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When you consistently deliver quality work, it pays.
At least it has for Frank from 8th Great Wonder. He became a millionaire in his 30’s through providing superior work in comparison to his colleagues. When it came to raise time, Frank was considered first.
Check out my interview with Frank on how he capitalized on those pay increases and hit 7-figure status in one of the highest cost of living areas in the US.
How old are you? If you have a family, tell us about them and their ages.
I’m 39 years old and married with a 10-year-old daughter and a dog.
What part of the country do you live in? Do you own your home or rent?
I live just outside of Boston and we own our home. This is a very expensive area for real estate, especially if you want a short commute into Boston. We purchased our house five years ago for $680k. It’s now worth about $800k, but I expect the rate of appreciation will slow given the current environment of rising interest rates. We still owe about $400k on our mortgage.
When did you start tracking your net worth? What was it at that time?
The concept of net worth has been something I’ve been aware of my entire adult life after majoring in Finance in college. I’ve been tracking it since I first started out.
At that time it was -$20k. Yes, that’s a negative number. At graduation, I had $20k in student loans and no real assets. I also didn’t have a job yet. Thankfully, I’ve made a lot of progress over the last 17 years.
What is your current net worth? What are your assets and what are your liabilities?
About $1.2 million which is far better than -$20k. In this area of the country, it doesn’t feel like a lot and I have to spend carefully, but I know how fortunate I am. My net worth is broken down as follows;
- $711k in retirement accounts ($499k in 401(k)s from current and previous employers, $212k in Roth and Rollover IRAs)
- $400k in home equity ($800k house with $400k mortgage)
- $60k in a 529 plan for my daughter
- $24k high yield savings account
My wife also has retirement assets that aren’t included above.
Investing most of my assets in retirement accounts has been a key part of my wealth building strategy. First of all, I get to defer taxes on my investment returns, but more importantly, it’s harder to spend money in a retirement account. I think it’s important to protect yourself from yourself, and putting money where it’s hard to get has kept me from spending it. Instead, it stays there and compounds.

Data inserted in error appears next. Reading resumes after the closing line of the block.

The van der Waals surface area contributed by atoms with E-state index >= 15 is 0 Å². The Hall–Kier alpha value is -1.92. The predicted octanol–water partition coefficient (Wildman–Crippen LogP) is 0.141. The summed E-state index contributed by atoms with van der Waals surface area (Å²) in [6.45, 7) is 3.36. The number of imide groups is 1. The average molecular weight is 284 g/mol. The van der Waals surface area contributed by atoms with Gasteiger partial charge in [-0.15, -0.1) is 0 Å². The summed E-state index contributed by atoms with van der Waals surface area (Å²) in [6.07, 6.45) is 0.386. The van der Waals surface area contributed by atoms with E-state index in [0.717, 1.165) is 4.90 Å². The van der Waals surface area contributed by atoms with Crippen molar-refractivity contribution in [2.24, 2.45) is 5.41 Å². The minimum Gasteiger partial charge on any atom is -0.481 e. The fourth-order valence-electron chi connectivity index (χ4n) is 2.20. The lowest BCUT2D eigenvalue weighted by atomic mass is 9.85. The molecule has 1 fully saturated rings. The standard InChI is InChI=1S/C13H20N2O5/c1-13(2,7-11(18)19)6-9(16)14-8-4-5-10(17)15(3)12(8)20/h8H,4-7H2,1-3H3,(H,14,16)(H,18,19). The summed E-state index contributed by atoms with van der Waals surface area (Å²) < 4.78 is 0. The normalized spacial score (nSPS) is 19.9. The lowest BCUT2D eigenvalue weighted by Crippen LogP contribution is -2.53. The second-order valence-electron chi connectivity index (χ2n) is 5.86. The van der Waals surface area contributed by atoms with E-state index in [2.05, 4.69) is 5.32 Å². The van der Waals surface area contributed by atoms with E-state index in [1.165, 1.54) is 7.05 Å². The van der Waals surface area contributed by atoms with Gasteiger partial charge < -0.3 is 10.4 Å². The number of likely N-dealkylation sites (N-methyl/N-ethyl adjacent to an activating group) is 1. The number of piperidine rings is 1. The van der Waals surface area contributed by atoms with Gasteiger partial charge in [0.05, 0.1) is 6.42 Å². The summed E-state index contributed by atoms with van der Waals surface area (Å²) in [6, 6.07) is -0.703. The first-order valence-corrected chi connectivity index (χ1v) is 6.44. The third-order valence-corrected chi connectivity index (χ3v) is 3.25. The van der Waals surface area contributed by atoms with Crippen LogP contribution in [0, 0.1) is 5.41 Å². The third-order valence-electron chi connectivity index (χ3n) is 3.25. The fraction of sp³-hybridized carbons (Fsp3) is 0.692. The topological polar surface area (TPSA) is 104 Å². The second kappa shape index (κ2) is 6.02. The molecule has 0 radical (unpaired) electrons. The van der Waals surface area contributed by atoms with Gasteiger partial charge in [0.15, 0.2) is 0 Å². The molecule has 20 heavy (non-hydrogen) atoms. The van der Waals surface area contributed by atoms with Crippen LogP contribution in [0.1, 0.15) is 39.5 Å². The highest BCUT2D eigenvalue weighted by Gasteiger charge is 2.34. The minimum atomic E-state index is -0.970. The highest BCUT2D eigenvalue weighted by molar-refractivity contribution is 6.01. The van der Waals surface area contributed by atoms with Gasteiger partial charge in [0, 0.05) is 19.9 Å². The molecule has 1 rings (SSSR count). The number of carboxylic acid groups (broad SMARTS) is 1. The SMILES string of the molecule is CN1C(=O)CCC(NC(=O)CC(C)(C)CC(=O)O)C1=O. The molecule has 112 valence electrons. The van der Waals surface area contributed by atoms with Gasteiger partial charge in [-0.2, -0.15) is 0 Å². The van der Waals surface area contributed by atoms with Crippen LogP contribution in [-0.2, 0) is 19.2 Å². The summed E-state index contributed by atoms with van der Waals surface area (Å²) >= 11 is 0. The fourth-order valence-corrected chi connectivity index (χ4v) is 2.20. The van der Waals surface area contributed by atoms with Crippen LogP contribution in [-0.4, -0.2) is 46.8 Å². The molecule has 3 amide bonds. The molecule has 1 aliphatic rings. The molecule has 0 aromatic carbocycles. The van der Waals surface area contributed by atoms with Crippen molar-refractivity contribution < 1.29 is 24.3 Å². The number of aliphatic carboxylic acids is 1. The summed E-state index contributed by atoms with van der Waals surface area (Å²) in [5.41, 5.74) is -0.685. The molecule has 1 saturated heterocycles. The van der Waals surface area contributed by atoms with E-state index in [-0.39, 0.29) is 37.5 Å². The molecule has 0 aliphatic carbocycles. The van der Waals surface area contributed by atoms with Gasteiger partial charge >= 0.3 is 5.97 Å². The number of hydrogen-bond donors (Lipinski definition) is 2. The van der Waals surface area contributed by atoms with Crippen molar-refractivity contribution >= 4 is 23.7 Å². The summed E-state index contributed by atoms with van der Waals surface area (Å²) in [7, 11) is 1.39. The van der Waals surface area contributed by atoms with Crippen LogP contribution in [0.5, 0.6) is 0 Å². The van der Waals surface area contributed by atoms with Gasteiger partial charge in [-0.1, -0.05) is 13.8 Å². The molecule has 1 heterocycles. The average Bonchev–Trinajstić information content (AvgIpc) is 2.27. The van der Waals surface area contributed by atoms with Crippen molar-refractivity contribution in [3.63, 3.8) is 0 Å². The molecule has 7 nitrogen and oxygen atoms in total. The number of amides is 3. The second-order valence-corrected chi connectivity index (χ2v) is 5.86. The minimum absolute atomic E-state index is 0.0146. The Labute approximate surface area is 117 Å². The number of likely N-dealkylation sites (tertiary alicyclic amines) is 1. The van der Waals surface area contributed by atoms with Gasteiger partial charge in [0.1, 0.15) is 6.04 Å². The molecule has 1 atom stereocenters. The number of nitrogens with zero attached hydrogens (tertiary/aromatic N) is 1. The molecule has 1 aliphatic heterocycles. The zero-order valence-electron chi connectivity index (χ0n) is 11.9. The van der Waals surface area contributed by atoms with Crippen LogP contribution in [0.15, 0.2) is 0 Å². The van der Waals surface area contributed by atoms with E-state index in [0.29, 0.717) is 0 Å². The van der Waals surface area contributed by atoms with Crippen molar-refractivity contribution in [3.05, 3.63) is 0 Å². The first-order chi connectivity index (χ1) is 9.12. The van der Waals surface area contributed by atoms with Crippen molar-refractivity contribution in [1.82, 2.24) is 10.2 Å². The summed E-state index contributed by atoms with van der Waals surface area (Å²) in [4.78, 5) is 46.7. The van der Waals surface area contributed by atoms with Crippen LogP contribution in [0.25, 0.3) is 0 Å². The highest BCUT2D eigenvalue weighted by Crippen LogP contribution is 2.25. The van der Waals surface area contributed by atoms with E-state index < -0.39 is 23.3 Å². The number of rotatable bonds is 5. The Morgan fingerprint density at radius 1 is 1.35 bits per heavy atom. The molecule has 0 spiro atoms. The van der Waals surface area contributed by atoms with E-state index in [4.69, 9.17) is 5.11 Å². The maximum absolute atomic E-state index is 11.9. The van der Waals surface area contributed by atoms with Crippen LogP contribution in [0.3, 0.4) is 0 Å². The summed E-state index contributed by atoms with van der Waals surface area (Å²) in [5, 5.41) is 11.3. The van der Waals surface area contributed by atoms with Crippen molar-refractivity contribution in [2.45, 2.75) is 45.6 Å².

What are your current sources of income?
I work full-time for a financial firm and my wife is a teacher. We don’t own investment real estate and any interest and dividends we receive outside of retirement accounts are negligible. I also write a personal finance blog.
What has been the single best thing you’ve done to increase your income up to this point?
It’s important for people to understand the difference between income and wealth. They are less correlated than most people think – you don’t need a high income to be wealthy, and having a high income doesn’t make you wealthy. Some of the best wealth builders tend to be engineers and teachers. Notice how doctors and lawyers aren’t on that list, despite their comparatively high incomes.
That being said, the biggest things I’ve done to increase my INCOME, have been to consciously deliver a work product that was superior to what anyone else on the team was delivering. I put myself in my manager’s shoes and asked what would make me want to reward or promote someone, and I delivered that level of work. I also earned my MBA which was an investment in myself that was well worth it.
As a side note, I’m a huge fan of investing in yourself. Whether it’s a degree, training at work or just reading books, these are the best investments you’ll ever make. Never limit your skills and knowledge for the sake of frugality.
What ways do you invest your money?
Most of my money is in index funds from Fidelity and Vanguard. I do own one actively managed fund that has beaten the market for decades (it can be done). I don’t limit my holdings to just stocks and bonds because there are times they move in the same direction. For the sake of diversification, I put a sliver of my portfolio in gold and real estate (REITs) because when the next 40% market drop occurs, this may limit the damage. Here is the breakdown;
- 95% index funds
- 3% actively managed funds
- 2% Other (gold and real estate)
From an asset allocation perspective it looks like this;
- 71% Domestic Equity
- 8% International Equity
- 15% Bonds
- 4% Cash
- 2% Other (gold and real estate)
Related Articles: When An 18-Year Old Learns How to Become a Millionaire
Did you receive an inheritance or windfall of some kind during your life so far?
I haven’t received an inheritance or windfall unless you count that $90 I once won on a slot machine in Atlantic City. I have received help in other ways though. My parents paid for my very pricey college other than a small student loan I took out. A generous relative also financed our house so we can avoid the bank’s interest rate and build equity faster.
What debts do you have (if any)? If so, what are they? Which have you paid off?
We have no debt except our mortgage and don’t plan on having any. I despise car loans because borrowing for something that depreciates is a really bad idea when trying to build wealth. If you want to learn how to avoid car loans, I’ve written about how you can buy every car with cash. My student loan was paid off a long time ago.